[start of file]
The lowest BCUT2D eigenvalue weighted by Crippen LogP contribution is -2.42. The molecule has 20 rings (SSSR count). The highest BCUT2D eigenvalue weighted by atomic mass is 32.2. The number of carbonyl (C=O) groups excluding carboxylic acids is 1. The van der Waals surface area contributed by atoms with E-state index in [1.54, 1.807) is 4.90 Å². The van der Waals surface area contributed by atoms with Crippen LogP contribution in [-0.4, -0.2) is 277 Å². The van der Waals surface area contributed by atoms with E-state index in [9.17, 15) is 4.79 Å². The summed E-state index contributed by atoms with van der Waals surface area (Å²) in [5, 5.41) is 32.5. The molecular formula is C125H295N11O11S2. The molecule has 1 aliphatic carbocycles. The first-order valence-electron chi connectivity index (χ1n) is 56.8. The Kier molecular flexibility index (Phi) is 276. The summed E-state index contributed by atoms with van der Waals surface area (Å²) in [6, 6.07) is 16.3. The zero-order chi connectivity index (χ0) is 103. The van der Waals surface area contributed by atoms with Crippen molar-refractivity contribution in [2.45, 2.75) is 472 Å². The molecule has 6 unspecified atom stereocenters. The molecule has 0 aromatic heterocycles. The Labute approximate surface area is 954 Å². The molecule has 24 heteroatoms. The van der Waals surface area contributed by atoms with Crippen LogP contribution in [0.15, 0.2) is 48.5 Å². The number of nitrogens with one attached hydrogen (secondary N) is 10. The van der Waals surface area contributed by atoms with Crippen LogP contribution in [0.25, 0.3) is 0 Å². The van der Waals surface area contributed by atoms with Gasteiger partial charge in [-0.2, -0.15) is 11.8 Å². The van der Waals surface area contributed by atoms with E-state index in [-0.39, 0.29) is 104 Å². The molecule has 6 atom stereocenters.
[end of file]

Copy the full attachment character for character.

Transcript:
The lowest BCUT2D eigenvalue weighted by Crippen LogP contribution is -2.42. The molecule has 20 rings (SSSR count). The highest BCUT2D eigenvalue weighted by atomic mass is 32.2. The number of carbonyl (C=O) groups excluding carboxylic acids is 1. The van der Waals surface area contributed by atoms with E-state index in [1.54, 1.807) is 4.90 Å². The van der Waals surface area contributed by atoms with Crippen LogP contribution in [-0.4, -0.2) is 277 Å². The van der Waals surface area contributed by atoms with E-state index in [9.17, 15) is 4.79 Å². The summed E-state index contributed by atoms with van der Waals surface area (Å²) in [5, 5.41) is 32.5. The molecular formula is C125H295N11O11S2. The molecule has 1 aliphatic carbocycles. The first-order valence-electron chi connectivity index (χ1n) is 56.8. The Kier molecular flexibility index (Phi) is 276. The summed E-state index contributed by atoms with van der Waals surface area (Å²) in [6, 6.07) is 16.3. The zero-order chi connectivity index (χ0) is 103. The van der Waals surface area contributed by atoms with Crippen molar-refractivity contribution in [2.45, 2.75) is 472 Å². The molecule has 6 unspecified atom stereocenters. The molecule has 0 aromatic heterocycles. The Labute approximate surface area is 954 Å². The molecule has 24 heteroatoms. The van der Waals surface area contributed by atoms with Crippen LogP contribution in [0.15, 0.2) is 48.5 Å². The number of nitrogens with one attached hydrogen (secondary N) is 10. The van der Waals surface area contributed by atoms with Crippen LogP contribution in [0.25, 0.3) is 0 Å². The van der Waals surface area contributed by atoms with Gasteiger partial charge in [-0.2, -0.15) is 11.8 Å². The van der Waals surface area contributed by atoms with E-state index in [-0.39, 0.29) is 104 Å². The molecule has 6 atom stereocenters.